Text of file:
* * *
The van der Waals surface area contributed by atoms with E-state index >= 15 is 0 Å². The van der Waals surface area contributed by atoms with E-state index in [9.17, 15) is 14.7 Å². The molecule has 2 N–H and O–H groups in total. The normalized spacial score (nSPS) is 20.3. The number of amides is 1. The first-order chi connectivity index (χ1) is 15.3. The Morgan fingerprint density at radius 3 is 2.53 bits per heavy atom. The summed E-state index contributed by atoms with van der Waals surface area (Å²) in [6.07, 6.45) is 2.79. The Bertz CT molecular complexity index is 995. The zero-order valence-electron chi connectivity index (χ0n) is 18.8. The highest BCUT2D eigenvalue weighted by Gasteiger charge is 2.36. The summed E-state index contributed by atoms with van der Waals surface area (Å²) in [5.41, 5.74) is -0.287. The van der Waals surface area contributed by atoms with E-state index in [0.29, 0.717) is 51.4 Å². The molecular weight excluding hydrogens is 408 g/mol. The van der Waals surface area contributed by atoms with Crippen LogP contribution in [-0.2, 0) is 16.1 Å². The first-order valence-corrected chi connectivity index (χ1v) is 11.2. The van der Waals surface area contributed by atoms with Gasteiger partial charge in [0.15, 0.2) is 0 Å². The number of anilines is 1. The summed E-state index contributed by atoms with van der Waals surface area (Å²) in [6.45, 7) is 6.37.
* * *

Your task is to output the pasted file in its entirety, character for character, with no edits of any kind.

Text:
The van der Waals surface area contributed by atoms with E-state index >= 15 is 0 Å². The van der Waals surface area contributed by atoms with E-state index in [9.17, 15) is 14.7 Å². The molecule has 2 N–H and O–H groups in total. The normalized spacial score (nSPS) is 20.3. The number of amides is 1. The first-order chi connectivity index (χ1) is 15.3. The Morgan fingerprint density at radius 3 is 2.53 bits per heavy atom. The summed E-state index contributed by atoms with van der Waals surface area (Å²) in [6.07, 6.45) is 2.79. The Bertz CT molecular complexity index is 995. The zero-order valence-electron chi connectivity index (χ0n) is 18.8. The highest BCUT2D eigenvalue weighted by Gasteiger charge is 2.36. The summed E-state index contributed by atoms with van der Waals surface area (Å²) in [5.41, 5.74) is -0.287. The van der Waals surface area contributed by atoms with E-state index in [0.29, 0.717) is 51.4 Å². The molecular weight excluding hydrogens is 408 g/mol. The van der Waals surface area contributed by atoms with Crippen LogP contribution in [-0.2, 0) is 16.1 Å². The first-order valence-corrected chi connectivity index (χ1v) is 11.2. The van der Waals surface area contributed by atoms with Gasteiger partial charge in [0.15, 0.2) is 0 Å². The number of anilines is 1. The summed E-state index contributed by atoms with van der Waals surface area (Å²) in [6.45, 7) is 6.37.